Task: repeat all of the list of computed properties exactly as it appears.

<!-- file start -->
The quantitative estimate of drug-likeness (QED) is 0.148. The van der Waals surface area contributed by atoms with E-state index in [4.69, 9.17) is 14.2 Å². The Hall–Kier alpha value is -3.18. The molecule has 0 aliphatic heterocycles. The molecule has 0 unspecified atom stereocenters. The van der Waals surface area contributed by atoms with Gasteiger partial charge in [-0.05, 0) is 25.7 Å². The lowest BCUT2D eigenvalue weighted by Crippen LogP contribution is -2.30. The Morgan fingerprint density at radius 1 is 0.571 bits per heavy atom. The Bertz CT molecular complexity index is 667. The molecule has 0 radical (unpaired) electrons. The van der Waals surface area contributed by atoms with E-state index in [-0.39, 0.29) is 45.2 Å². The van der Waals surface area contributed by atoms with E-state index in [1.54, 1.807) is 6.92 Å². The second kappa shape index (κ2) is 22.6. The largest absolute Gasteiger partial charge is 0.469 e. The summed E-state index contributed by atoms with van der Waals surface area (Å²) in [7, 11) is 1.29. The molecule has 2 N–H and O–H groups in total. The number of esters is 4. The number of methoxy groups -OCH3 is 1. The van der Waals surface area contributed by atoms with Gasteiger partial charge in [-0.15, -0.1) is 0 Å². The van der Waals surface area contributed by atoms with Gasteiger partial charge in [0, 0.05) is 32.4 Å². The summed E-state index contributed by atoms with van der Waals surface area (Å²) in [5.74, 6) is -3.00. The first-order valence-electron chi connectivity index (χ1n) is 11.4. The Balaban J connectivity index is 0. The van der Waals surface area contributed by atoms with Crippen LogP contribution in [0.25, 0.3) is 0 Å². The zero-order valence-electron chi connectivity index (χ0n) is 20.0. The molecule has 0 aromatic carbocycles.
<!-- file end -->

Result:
The quantitative estimate of drug-likeness (QED) is 0.148. The van der Waals surface area contributed by atoms with E-state index in [4.69, 9.17) is 14.2 Å². The Hall–Kier alpha value is -3.18. The molecule has 0 aliphatic heterocycles. The molecule has 0 unspecified atom stereocenters. The van der Waals surface area contributed by atoms with Gasteiger partial charge in [-0.05, 0) is 25.7 Å². The lowest BCUT2D eigenvalue weighted by Crippen LogP contribution is -2.30. The Morgan fingerprint density at radius 1 is 0.571 bits per heavy atom. The Bertz CT molecular complexity index is 667. The molecule has 0 radical (unpaired) electrons. The van der Waals surface area contributed by atoms with E-state index in [-0.39, 0.29) is 45.2 Å². The van der Waals surface area contributed by atoms with E-state index in [1.54, 1.807) is 6.92 Å². The second kappa shape index (κ2) is 22.6. The largest absolute Gasteiger partial charge is 0.469 e. The summed E-state index contributed by atoms with van der Waals surface area (Å²) in [7, 11) is 1.29. The molecule has 2 N–H and O–H groups in total. The number of esters is 4. The number of methoxy groups -OCH3 is 1. The van der Waals surface area contributed by atoms with Gasteiger partial charge in [-0.15, -0.1) is 0 Å². The van der Waals surface area contributed by atoms with Gasteiger partial charge in [0, 0.05) is 32.4 Å². The summed E-state index contributed by atoms with van der Waals surface area (Å²) in [5.74, 6) is -3.00. The first-order valence-electron chi connectivity index (χ1n) is 11.4. The Balaban J connectivity index is 0. The van der Waals surface area contributed by atoms with Crippen LogP contribution in [0.25, 0.3) is 0 Å². The zero-order valence-electron chi connectivity index (χ0n) is 20.0. The molecule has 0 aromatic carbocycles.